Northern Ireland

44k libel damages for former Enniskillen health chief

High Court
Image caption The case was heard at Belfast High Court

A senior health official wrongly linked to an alleged cover-up over the death of a child in hospital a decade ago is to receive £44,000 in libel damages.

A judge ruled that newspaper articles examining the case of 17-month-old Lucy Crawford defamed Bridget O'Rawe.

Ms O'Rawe, a former director at the Sperrin Lakeland Trust, also secured legal costs from the publishers of the Impartial Reporter.

Her lawyers said the articles had a "devastating" impact on her.

Inquest

They added that the newspaper did not take up an opportunity to apologise to Ms O'Rawe.

She claimed the articles associated her with an alleged cover-up by the trust, and that they wrongly stated that she was the subject of a police investigation regarding the child's treatment.

Lucy Crawford died in April 2000 following treatment at the Erne Hospital in Enniskillen.

The toddler was admitted complaining of vomiting and diarrhoea but an inquest later found that a drip she was put on had been mismanaged.

She suffered brain swelling and later died after being transferred to the Royal Victoria Hospital in Belfast.

The claim was defended on grounds including qualified privilege of publishing in the public interest and fair comment.

Delivering judgment on the action on Tuesday, Mr Justice Gillen ruled that Ms O'Rawe had been defamed.

Conform

He said it would lower the plaintiff in the estimation of people if she was the subject of a criminal investigation regarding the child's treatment and the subsequent cover-up concerning it, "particularly where a file of her involvement and the evidence implicating her in that cover-up was compiled by a respected police officer and sent to the DPP."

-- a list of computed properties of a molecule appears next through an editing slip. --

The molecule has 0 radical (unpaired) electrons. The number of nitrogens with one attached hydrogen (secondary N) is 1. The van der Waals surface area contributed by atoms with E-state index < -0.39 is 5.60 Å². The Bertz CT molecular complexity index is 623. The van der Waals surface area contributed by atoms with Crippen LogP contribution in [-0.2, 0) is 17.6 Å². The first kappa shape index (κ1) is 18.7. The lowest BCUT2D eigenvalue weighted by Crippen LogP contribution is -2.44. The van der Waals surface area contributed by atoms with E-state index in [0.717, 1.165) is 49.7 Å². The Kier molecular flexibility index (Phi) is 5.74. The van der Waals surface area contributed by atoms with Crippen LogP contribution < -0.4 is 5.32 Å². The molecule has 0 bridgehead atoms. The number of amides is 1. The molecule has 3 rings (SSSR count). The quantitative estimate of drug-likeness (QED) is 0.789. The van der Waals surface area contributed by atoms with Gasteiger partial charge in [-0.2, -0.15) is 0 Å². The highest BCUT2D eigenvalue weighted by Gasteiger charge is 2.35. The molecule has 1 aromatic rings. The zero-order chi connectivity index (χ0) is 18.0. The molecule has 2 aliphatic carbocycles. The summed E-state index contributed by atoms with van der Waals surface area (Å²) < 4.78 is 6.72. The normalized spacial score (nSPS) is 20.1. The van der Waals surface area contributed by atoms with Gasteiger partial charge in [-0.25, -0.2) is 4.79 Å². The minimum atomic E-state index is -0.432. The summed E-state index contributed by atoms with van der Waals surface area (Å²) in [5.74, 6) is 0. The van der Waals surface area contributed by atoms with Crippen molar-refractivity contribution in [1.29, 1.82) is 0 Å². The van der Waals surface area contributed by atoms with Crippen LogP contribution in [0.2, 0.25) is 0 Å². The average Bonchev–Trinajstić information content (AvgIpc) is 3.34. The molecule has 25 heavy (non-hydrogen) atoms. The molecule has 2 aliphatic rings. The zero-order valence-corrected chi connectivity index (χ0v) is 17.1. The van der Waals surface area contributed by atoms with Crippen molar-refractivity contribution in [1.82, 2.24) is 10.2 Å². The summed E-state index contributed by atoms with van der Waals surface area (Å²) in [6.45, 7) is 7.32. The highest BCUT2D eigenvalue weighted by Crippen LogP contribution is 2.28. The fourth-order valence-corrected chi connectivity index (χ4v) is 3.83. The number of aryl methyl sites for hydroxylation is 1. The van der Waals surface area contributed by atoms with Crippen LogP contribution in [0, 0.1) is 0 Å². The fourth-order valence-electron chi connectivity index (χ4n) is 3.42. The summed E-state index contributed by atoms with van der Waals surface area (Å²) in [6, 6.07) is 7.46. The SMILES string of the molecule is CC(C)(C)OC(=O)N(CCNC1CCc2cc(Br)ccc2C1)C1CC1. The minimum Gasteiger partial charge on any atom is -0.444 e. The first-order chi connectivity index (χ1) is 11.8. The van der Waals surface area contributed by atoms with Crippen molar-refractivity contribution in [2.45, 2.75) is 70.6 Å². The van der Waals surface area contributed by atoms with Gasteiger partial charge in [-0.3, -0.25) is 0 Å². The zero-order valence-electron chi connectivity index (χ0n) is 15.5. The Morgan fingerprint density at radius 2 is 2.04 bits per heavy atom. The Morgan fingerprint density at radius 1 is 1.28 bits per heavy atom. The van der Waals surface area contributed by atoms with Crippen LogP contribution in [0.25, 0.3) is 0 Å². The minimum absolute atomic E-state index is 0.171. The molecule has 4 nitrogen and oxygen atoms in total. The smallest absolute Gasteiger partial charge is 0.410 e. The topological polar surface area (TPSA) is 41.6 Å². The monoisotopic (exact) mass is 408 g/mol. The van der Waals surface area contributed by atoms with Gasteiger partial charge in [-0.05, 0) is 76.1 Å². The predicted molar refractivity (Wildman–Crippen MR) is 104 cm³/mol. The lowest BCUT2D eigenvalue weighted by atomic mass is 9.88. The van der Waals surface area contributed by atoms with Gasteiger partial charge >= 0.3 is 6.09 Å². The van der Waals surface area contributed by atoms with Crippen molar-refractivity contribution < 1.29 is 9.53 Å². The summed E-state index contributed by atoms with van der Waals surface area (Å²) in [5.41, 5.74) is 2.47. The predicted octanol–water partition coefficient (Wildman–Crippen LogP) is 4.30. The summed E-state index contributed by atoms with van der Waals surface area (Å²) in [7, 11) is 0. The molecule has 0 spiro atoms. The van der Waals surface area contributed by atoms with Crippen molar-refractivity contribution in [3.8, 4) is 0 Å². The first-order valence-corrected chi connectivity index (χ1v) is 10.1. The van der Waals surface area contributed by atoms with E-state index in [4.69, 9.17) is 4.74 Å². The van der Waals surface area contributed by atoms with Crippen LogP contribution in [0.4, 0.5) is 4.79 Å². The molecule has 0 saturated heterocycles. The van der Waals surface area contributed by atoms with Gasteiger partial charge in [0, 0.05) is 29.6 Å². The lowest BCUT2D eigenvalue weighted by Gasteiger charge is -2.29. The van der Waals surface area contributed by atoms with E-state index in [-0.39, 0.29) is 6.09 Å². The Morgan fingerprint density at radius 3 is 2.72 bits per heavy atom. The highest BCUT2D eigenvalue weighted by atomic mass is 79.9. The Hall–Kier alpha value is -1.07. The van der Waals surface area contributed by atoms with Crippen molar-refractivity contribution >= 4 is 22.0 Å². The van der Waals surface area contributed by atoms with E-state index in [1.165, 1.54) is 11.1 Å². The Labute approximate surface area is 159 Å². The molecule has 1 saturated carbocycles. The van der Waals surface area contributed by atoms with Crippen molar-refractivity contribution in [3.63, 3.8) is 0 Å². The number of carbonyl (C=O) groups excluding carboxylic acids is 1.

"The fact that the article makes clear that the prosecution in fact was not instituted merely dilutes the effect but does not deflect from the defamatory meaning," he added.

"I also consider it defamatory to suggest that someone such as the plaintiff was part of a management cover-up by the trust which included misleading the child's family as to the true causes of death and being involved in the 'sweet talking' of a senior paediatrician to produce a report on the death which covered up why the child had died."

Mr Justice Gillen said the newspaper failed to conform with the standards of responsible journalism by failing to seek a comment from Ms O'Rawe or to get her side of the story.

He accepted the failure to offer an apology was not through any malice, but that it did aggravate her feelings of distress and concern.

The judge held that there was mitigation in the contextual background and said: "The plaintiff was a member of the senior management in the trust as Director of Corporate Services and there had been a police investigation into management of the trust."

He added: "In all the circumstances I have decided to award the plaintiff £44,000, together with her costs."